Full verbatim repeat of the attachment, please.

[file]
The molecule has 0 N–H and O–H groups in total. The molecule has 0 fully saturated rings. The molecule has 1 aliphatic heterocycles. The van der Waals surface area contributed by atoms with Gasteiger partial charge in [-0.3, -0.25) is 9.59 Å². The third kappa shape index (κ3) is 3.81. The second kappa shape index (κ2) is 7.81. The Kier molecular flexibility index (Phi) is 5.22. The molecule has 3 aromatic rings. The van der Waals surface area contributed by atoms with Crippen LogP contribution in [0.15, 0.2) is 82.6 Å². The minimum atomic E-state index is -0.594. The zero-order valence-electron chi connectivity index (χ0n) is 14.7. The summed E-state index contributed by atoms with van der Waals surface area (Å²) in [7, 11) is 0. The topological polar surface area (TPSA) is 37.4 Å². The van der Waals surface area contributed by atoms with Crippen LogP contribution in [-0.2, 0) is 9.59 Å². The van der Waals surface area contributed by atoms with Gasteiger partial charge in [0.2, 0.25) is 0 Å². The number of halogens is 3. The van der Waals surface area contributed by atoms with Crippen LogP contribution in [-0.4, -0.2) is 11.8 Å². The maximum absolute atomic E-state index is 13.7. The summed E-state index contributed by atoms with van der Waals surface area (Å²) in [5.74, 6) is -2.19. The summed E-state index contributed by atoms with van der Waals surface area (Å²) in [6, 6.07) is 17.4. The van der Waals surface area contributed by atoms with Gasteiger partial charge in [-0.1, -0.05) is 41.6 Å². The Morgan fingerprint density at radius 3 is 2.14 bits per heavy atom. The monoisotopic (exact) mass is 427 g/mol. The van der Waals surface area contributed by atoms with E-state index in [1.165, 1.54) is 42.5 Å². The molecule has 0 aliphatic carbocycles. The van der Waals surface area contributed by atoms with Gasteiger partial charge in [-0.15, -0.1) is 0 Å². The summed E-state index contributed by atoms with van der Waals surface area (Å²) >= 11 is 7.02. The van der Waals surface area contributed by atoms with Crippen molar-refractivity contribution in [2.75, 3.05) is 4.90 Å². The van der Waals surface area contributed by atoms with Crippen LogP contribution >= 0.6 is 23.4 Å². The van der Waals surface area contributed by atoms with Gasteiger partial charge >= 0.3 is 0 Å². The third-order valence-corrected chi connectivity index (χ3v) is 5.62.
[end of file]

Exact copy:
The molecule has 0 N–H and O–H groups in total. The molecule has 0 fully saturated rings. The molecule has 1 aliphatic heterocycles. The van der Waals surface area contributed by atoms with Gasteiger partial charge in [-0.3, -0.25) is 9.59 Å². The third kappa shape index (κ3) is 3.81. The second kappa shape index (κ2) is 7.81. The Kier molecular flexibility index (Phi) is 5.22. The molecule has 3 aromatic rings. The van der Waals surface area contributed by atoms with Crippen LogP contribution in [0.15, 0.2) is 82.6 Å². The minimum atomic E-state index is -0.594. The zero-order valence-electron chi connectivity index (χ0n) is 14.7. The summed E-state index contributed by atoms with van der Waals surface area (Å²) in [7, 11) is 0. The topological polar surface area (TPSA) is 37.4 Å². The van der Waals surface area contributed by atoms with Crippen LogP contribution in [-0.2, 0) is 9.59 Å². The van der Waals surface area contributed by atoms with Gasteiger partial charge in [0.2, 0.25) is 0 Å². The number of halogens is 3. The van der Waals surface area contributed by atoms with Crippen LogP contribution in [-0.4, -0.2) is 11.8 Å². The maximum absolute atomic E-state index is 13.7. The summed E-state index contributed by atoms with van der Waals surface area (Å²) in [5.74, 6) is -2.19. The summed E-state index contributed by atoms with van der Waals surface area (Å²) in [6, 6.07) is 17.4. The van der Waals surface area contributed by atoms with Gasteiger partial charge in [-0.1, -0.05) is 41.6 Å². The Morgan fingerprint density at radius 3 is 2.14 bits per heavy atom. The monoisotopic (exact) mass is 427 g/mol. The van der Waals surface area contributed by atoms with E-state index in [1.165, 1.54) is 42.5 Å². The molecule has 0 aliphatic carbocycles. The van der Waals surface area contributed by atoms with Gasteiger partial charge in [-0.15, -0.1) is 0 Å². The summed E-state index contributed by atoms with van der Waals surface area (Å²) >= 11 is 7.02. The van der Waals surface area contributed by atoms with Crippen molar-refractivity contribution in [2.75, 3.05) is 4.90 Å². The van der Waals surface area contributed by atoms with Crippen LogP contribution >= 0.6 is 23.4 Å². The van der Waals surface area contributed by atoms with Gasteiger partial charge >= 0.3 is 0 Å². The third-order valence-corrected chi connectivity index (χ3v) is 5.62.